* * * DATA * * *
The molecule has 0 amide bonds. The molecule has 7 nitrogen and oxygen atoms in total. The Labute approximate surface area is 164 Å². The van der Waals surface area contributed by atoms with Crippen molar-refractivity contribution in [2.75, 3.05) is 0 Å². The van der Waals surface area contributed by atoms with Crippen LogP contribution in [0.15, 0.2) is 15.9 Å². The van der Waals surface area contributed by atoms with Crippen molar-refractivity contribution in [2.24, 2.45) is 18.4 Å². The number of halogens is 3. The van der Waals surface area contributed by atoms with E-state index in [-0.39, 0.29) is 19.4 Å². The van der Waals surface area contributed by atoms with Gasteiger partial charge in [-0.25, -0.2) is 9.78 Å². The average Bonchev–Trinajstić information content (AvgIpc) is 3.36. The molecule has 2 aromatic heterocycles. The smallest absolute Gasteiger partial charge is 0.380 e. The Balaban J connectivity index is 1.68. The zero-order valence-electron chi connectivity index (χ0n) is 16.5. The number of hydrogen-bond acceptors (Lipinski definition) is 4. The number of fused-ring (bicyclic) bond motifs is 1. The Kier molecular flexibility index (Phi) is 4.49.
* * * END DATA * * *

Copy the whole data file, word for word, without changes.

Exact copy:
The molecule has 0 amide bonds. The molecule has 7 nitrogen and oxygen atoms in total. The Labute approximate surface area is 164 Å². The van der Waals surface area contributed by atoms with Crippen molar-refractivity contribution in [2.75, 3.05) is 0 Å². The van der Waals surface area contributed by atoms with Crippen LogP contribution in [0.15, 0.2) is 15.9 Å². The van der Waals surface area contributed by atoms with Crippen molar-refractivity contribution in [2.24, 2.45) is 18.4 Å². The number of halogens is 3. The van der Waals surface area contributed by atoms with E-state index in [-0.39, 0.29) is 19.4 Å². The van der Waals surface area contributed by atoms with Gasteiger partial charge in [-0.25, -0.2) is 9.78 Å². The average Bonchev–Trinajstić information content (AvgIpc) is 3.36. The molecule has 2 aromatic heterocycles. The smallest absolute Gasteiger partial charge is 0.380 e. The Balaban J connectivity index is 1.68. The zero-order valence-electron chi connectivity index (χ0n) is 16.5. The number of hydrogen-bond acceptors (Lipinski definition) is 4. The number of fused-ring (bicyclic) bond motifs is 1. The Kier molecular flexibility index (Phi) is 4.49.